We operate a modular system for this course which means the qualification is obtained by a process of credit accumulation - a model used on courses throughout the UK and Europe.
The course builds on your existing research skills and introduces you to contemporary professional research practices employed within healthcare. It aims to develop appropriate knowledge, skills and attitudes in order to be a scientific researcher in clinical practice. You will develop a range of transferable and applied research skills that will enable you to plan, manage and independently undertake research.
You will undertake a clinical research project and be supported by an academic supervisor, as well as a clinical mentor from your own organisation.
Research methods (15 credits)
This module starts by looking at a wide range of quantitative and qualitative research study designs and approaches and their advantages and disadvantages. There is a strong emphasis on good research practice, designing studies using tools and approaches to minimise bias and maximise scientific rigour.
Critical appraisal (15 credits)
This module teaches you how to critically appraise research literature relevant to your field of study. Given the practical nature of this very important research skill it is taught through interactive seminars where students are encouraged and supported to develop their appraisal skills.
Applied research in clinical practice (15 credits)
This module enables you to develop a professional identity as a clinical academic and improve your capacity to fulfill the role and effectively undertake, direct and support research focused activities within your own area of professional practice.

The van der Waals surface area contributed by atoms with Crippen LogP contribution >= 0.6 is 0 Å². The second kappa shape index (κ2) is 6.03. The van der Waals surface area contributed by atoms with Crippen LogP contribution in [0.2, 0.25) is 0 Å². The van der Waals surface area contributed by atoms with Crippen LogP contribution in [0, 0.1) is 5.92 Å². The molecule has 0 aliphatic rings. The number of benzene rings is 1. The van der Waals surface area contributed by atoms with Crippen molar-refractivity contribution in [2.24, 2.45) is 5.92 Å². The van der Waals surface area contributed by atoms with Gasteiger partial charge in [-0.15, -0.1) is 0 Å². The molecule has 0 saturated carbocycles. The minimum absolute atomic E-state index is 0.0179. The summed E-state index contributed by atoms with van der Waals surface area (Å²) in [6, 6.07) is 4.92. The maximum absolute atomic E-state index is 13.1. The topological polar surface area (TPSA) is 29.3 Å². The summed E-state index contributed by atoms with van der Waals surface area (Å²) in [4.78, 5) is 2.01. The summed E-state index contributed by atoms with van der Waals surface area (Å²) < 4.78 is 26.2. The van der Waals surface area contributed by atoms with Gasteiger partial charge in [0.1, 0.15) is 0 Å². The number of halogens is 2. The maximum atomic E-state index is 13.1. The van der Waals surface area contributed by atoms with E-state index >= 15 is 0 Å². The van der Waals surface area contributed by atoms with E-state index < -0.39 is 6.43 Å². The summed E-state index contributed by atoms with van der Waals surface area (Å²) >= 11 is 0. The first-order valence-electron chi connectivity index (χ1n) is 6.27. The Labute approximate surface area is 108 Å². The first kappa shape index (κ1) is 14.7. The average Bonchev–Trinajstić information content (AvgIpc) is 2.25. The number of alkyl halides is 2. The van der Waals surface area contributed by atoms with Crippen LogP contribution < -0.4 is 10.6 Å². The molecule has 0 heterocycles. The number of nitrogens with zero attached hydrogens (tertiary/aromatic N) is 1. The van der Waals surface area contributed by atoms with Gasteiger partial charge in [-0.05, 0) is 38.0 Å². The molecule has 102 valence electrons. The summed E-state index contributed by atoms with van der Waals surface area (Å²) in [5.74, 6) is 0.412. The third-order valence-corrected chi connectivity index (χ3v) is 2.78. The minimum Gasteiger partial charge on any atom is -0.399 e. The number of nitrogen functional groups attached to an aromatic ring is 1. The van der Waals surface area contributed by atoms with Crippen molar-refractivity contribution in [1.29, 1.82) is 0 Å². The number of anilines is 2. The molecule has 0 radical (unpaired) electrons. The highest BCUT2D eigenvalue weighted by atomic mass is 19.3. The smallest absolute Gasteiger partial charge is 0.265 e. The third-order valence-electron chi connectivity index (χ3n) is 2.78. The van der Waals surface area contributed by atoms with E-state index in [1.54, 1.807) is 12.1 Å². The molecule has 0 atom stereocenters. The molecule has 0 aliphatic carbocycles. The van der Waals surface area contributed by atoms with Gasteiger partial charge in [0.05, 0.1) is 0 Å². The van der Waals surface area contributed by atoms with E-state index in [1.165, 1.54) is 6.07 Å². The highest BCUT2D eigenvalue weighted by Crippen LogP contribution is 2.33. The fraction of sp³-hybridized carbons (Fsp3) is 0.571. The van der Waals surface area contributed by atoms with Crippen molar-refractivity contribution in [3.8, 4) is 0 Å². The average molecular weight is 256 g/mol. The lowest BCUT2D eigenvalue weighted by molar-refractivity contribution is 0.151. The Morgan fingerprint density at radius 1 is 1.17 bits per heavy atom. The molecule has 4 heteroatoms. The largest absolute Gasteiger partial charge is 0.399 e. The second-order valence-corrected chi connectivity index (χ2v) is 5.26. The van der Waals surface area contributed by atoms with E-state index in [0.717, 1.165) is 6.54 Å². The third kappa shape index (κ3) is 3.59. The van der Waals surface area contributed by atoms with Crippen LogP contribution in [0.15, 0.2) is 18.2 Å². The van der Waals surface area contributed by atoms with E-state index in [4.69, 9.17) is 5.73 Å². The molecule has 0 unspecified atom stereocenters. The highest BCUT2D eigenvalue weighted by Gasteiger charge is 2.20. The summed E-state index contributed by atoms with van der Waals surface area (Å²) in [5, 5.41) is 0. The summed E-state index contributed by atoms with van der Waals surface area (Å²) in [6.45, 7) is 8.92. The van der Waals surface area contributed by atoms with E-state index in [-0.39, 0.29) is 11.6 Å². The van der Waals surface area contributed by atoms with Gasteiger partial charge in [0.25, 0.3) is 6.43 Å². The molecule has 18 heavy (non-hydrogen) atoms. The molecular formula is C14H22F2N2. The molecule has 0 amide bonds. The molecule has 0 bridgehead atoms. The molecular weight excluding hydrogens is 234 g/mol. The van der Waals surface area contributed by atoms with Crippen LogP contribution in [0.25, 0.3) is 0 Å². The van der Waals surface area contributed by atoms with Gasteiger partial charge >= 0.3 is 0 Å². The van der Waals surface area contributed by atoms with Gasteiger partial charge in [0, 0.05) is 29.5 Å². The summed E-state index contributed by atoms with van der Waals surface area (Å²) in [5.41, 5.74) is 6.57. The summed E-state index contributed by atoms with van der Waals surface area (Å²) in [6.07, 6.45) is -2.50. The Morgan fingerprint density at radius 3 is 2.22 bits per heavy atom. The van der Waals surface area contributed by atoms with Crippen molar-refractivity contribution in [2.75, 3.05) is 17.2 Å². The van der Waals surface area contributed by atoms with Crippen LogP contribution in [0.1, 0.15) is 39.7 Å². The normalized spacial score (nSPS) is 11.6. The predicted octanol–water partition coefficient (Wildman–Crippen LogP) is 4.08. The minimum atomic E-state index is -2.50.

Research project on a topic related to clinical practice (105 credits)
This module provides you with the experience of utilising all principles of research design to understand a health and / or social care question. You will understand how to undertake an individual research project within a particular specialist area. The module offers you the opportunity to use a combination of general and specialist research design for Health and Social Care Sciences, and to contribute and extend the theoretical understanding of new and advancing knowledge and its application to a relevant field of study.
The Statistics Module is delivered by lectures and group discussions, and supplemented by self-directed learning. You are assessed by a written assessment. Students registered on the Data Analysis module attend the first six lectures, and the learning objectives for these lectures constitute the curriculum for the quantitative component for that module.
Practical Data Analysis (15 credits)
This module takes the first six lectures from the Statistics Module as a theoretical basis for the first 1-6 data analysis practical tutorials. Tutorials 7-11 will be based on qualitative data analysis. The tutorials will be focussing on quantitative as well as qualitative analytical methods and their underlying assumptions using prepared data sets.
Implementation and Improvement Science (15 credits)
The module is designed to introduce you to this relatively new and expanding science that has grown from national and international ambition to bring about quality improvements and enhance patient safety by closing the theory practice-gap, encouraging more effective use of research evidence within practice.
Negotiated Independent Learning (15 credits)
This module is an independent learning module that is available health and social care practitioners regardless of professional discipline. In consultation with the module leader you will identify a particular topic that is of interest to you or pertinent to your practice or clinical role. This negotiated specified area of learning forms the foundation of the module; you will address each learning outcome in relation to your specified area of learning. You will be expected to complete this module within a period of six months.